Block on Trump's Asylum Ban Upheld by Supreme Court
My home state is burning and it is a disturbing sight to behold. Protestors, mad about the death of an unarmed teenager, are tearing down their own neighborhood. Police officers, defending one of their own, are hiding the officer's identify and responding in a militaristic fashion against unarmed citizens and reporters.
Let's be very clear here, we're not taking a side, but with so many videos and accounts of seemingly unconstitutional acts by local law enforcement, lawyers may be wondering along with us: how would one defend some of these violations?
Suppressing the Press
According to USA Today, reporters Wesley Lowery of The Washington Post and Ryan Reilly of The Huffington Post said that officers told them to stop recording the riots, then took them into custody. They were arrested, according to the officers, because they were trespassing in a McDonald's.
That raises what seems like a plausible defense: First Amendment rights are subject to reasonable time, place, and manner restrictions, and if the officers were acting lawfully in closing the McDonald's, and if the reporters refused to leave the premises for a more lawful and public forum, such as the sidewalk or streets, wouldn't the arrests be justified in the name of enforcing trespassing laws and to promote public safety?
Of course, the streets weren't exactly safe for reporters:
The defense there? Maybe bad aim?
Citizen (Politician) Journalists Too
It wasn't just traditional press that was silenced by law enforcement. Antonio French, a St. Louis alderman who has been posting Vine videos and tweeting about the protests, was arrested and released as well, reports USA Today.
If one were representing the police here, they'd be wise to point out that the Eighth Circuit has yet to explicitly rule on whether there is a right to record officers' actions. Though other circuits have mostly ruled in favor of such a right, the decision are recent and the right is arguably not "clearly established." The officers' halting of the alderman's recording could then be covered by qualified immunity, even if the entire arrest seems like a blatant violation of protest and press rights.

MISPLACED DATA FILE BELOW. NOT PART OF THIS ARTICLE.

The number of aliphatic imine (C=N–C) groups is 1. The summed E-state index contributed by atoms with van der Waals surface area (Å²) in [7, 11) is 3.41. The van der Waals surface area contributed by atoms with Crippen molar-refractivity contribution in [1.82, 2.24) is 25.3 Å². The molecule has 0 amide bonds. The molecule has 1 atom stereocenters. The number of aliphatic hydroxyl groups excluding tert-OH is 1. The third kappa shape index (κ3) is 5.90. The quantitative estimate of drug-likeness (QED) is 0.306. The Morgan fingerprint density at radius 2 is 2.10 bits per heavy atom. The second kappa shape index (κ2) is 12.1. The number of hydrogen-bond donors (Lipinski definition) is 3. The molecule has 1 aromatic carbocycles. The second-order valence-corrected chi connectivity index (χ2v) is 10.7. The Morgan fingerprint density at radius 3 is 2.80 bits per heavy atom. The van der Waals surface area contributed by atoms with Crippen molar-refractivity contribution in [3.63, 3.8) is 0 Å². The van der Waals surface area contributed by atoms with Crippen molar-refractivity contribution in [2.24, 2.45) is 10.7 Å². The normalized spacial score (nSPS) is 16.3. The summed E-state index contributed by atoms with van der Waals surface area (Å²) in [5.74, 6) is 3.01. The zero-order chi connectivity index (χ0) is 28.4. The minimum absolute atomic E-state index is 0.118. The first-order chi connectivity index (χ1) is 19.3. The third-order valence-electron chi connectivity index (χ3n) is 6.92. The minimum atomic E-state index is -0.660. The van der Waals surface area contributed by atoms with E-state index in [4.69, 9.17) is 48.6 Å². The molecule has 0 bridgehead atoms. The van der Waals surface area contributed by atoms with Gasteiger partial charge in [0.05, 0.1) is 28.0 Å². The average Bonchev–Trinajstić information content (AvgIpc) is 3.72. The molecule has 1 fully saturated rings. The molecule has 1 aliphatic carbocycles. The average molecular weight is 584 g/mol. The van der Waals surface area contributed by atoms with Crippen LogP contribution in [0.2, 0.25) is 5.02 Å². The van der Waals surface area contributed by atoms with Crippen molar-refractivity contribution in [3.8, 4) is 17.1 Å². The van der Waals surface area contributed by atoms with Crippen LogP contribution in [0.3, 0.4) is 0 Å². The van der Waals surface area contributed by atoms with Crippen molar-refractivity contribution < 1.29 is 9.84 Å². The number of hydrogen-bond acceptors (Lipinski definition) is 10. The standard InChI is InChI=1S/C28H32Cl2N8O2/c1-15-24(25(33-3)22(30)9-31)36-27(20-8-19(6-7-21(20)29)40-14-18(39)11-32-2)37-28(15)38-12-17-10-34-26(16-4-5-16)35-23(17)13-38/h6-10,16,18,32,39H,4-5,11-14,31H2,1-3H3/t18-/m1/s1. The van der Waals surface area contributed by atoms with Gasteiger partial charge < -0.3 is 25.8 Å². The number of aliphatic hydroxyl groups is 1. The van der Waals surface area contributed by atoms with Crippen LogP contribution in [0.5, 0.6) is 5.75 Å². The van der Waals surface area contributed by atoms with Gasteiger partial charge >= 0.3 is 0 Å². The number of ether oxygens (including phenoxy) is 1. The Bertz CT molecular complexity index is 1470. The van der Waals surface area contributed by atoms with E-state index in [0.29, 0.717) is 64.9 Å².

One can only imagine the number of excessive force claims that are going to be filed after this. In a setting eerily reminiscent of a warzone, police officers are detaining members of the press, aiming guns at unarmed protestors, and firing tear gas and rubber bullets into crowds.
Sen. Claire McCaskill (D-Mo.) said that the "police response needs to be demilitarized," and democratic Gov. Jay Nixon seemingly agrees -- he announced earlier today that an "operational shift" was in the works and promised that "you will all see a different tone" in the law enforcement response to the now five-day-old protests.
While you couldn't pay us enough to address the shooting of 18-year-old Michael Brown, in large part because the police department has refused to release any information and the facts are still in dispute, the protestors' claims would likely be met with an argument of self-defense. According to WFMY News, despite their riot gear and heavy armaments, two officers have been injured so far, with one reportedly suffering from a broken ankle caused by a brick.
Police are entitled to use force to defend themselves and to suppress riots, and with buildings burning and officers suffering injuries, someone defending them might try the old wink, nod, "put yourself in their shoes" argument -- just not explicitly.
Want to spend more time practicing, and less time advertising? Leave the marketing to the experts.